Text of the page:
By JAN LARSON McLAUGHLIN BG Independent News   After months of discussions on garbage bins cluttering front yards, the bins have yet to budge an inch. Other college towns in Ohio have set clear rules about garbage bins in their communities, but Bowling Green is reluctant to ask residents to move their bins beyond the front of their homes. City officials spent well over two hours discussing the issue again Tuesday evening – first during a committee meeting, then at the city council meeting. Those who want the most sweeping changes have heard from citizens who are tired of overflowing trash cans sitting in front yards and littering their neighborhoods. Those who want minor changes have heard from citizens who say moving the bins back from the front of their homes would pose a hardship. At the end of discussions, city council presented a watered down version of the original proposal – and it’s still not clear if that has enough support to pass a first reading at the next council meeting. City Council had wanted the new rules to be in place by time BGSU students arrived back in town at the end of August. Those council members wanting the strictest rules were Daniel Gordon, Sandy Rowland and John Zanfardino. Those wanting the loosest requirements were Mike Aspacher, Theresa Charters Gavarone and Bruce Jeffers. Bob McOmber appeared to be the swing vote, with his secondary concern being clear wording that citizens can understand and the city can enforce. Some in the audience appreciated the “healthy debate,” which was a little testy at times. But some were frustrated with the proposal that was weaker than they wanted. “I’m very disappointed and depressed that a majority of the council can’t stand up for the older neighborhoods,” said Les Barber, who lives on North Prospect Street. Many of the older neighborhoods have been overtaken by rental properties, where residents take less pride in their homes. That leads to “degradation of those areas,” he said. Barber questioned how the city will proceed with its neighborhood revitalization plan if city council can’t even enact strong trash bin rules. Some on council wondered why other college communities have been able to enact rules requiring residents to keep their trash bins behind the front line of their homes – with little pushback from residents. Kent and Oxford require trash cans stored behind the front of homes. Athens, Youngstown and Sylvania go further and prohibit trash cans from being visible from the street. In some communities, the requirements were initially met with resistance, but the citizens are now complying without complaint, according to reports presented from those cities. “This does not seem to be a big deal for other communities,” Gordon said. Those communities set the expectations, and “people rise to the occasion,” Zanfardino said. Mayor Dick…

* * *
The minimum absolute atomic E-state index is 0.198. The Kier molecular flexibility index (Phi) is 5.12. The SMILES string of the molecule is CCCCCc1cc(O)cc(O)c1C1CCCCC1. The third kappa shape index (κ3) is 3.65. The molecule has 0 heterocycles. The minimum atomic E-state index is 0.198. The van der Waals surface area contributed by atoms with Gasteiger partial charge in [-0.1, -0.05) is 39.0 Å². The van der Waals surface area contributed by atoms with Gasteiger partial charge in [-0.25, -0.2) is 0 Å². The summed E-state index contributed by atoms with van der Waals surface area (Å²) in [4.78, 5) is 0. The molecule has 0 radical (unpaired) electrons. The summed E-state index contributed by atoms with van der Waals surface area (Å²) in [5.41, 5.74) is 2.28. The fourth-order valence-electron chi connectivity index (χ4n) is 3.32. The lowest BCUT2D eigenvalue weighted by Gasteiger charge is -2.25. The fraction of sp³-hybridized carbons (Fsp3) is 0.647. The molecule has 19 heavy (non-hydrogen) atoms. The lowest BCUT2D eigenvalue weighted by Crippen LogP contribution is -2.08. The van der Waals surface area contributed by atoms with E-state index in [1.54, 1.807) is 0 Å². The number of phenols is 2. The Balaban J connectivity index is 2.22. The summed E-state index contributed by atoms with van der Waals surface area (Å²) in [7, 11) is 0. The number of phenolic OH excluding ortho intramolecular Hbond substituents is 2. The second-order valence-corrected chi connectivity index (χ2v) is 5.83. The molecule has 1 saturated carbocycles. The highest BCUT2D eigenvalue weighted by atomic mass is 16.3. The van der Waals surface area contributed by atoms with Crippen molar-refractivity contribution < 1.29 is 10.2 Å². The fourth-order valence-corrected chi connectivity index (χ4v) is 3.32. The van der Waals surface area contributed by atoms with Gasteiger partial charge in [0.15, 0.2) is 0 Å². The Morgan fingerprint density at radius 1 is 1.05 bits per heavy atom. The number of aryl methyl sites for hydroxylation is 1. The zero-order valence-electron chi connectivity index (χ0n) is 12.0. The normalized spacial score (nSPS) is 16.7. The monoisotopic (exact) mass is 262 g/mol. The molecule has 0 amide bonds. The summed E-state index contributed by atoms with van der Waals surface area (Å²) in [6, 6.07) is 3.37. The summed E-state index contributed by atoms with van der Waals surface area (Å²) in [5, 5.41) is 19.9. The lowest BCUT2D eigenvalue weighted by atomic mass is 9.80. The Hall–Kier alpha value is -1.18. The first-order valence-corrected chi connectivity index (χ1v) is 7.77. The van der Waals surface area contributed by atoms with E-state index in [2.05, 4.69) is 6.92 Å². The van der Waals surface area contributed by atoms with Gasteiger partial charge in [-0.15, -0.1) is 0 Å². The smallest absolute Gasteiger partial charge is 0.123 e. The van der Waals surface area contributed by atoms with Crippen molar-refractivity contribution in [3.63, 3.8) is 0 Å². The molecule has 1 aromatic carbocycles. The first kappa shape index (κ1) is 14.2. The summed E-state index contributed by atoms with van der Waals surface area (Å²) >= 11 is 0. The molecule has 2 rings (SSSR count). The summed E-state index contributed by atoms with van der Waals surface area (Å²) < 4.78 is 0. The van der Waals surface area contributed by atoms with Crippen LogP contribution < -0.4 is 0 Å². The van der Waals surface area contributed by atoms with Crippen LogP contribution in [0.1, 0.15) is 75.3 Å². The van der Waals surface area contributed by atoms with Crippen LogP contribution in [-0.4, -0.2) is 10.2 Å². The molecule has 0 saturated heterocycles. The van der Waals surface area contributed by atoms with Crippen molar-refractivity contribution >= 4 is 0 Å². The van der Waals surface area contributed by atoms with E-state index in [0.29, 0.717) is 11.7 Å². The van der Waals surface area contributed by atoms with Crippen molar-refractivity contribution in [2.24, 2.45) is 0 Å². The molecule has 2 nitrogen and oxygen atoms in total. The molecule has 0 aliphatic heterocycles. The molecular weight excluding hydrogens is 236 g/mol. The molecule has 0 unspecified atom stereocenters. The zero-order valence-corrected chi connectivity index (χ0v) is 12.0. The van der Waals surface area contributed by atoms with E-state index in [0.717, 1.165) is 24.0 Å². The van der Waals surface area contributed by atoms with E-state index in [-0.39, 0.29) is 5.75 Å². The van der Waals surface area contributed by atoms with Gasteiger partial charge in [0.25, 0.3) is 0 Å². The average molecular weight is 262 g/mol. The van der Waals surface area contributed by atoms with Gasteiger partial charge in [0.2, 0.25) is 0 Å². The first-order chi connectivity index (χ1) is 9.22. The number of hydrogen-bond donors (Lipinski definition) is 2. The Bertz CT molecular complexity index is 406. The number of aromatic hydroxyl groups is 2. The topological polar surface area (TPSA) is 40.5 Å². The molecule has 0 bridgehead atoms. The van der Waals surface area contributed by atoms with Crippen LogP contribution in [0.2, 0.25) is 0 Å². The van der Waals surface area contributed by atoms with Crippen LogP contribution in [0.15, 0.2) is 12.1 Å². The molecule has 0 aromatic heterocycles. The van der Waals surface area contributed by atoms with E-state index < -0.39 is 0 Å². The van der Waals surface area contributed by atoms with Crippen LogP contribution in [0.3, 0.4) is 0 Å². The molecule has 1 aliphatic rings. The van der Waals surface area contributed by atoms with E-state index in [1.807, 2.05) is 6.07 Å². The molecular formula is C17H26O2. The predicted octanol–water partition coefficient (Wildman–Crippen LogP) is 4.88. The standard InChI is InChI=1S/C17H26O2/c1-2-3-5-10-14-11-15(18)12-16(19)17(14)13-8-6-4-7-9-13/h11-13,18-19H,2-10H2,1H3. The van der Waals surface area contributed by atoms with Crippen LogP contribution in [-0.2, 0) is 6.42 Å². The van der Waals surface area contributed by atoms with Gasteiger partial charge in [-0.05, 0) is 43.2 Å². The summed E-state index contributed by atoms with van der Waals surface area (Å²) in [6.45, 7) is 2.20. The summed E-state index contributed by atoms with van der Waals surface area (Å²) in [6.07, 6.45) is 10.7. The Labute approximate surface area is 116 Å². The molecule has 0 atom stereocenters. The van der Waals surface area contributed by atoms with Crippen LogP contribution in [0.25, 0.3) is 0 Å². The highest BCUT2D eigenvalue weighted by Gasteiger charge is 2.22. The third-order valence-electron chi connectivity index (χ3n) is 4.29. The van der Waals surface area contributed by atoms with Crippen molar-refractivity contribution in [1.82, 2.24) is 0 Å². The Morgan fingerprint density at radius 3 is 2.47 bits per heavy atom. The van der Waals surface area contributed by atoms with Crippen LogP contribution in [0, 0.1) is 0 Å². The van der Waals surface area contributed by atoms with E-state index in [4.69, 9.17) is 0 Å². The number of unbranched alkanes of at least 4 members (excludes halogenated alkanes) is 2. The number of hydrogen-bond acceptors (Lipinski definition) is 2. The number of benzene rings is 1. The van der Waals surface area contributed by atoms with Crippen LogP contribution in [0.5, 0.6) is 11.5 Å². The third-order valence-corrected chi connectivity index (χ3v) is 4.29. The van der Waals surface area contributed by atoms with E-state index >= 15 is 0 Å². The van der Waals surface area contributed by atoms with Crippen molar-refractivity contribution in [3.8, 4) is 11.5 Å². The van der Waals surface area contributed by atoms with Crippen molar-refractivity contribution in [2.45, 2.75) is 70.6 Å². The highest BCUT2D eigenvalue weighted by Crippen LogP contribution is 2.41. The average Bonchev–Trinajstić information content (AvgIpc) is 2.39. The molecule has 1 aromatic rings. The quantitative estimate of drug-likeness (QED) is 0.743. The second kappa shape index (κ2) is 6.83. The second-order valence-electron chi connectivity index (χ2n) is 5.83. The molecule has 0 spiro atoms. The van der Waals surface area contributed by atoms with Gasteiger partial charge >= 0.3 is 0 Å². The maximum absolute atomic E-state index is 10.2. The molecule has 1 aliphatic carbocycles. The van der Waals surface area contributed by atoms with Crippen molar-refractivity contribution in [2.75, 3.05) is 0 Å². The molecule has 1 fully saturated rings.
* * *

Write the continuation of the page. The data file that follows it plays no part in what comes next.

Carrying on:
County cool to solar field request for tax break – commissioners want more information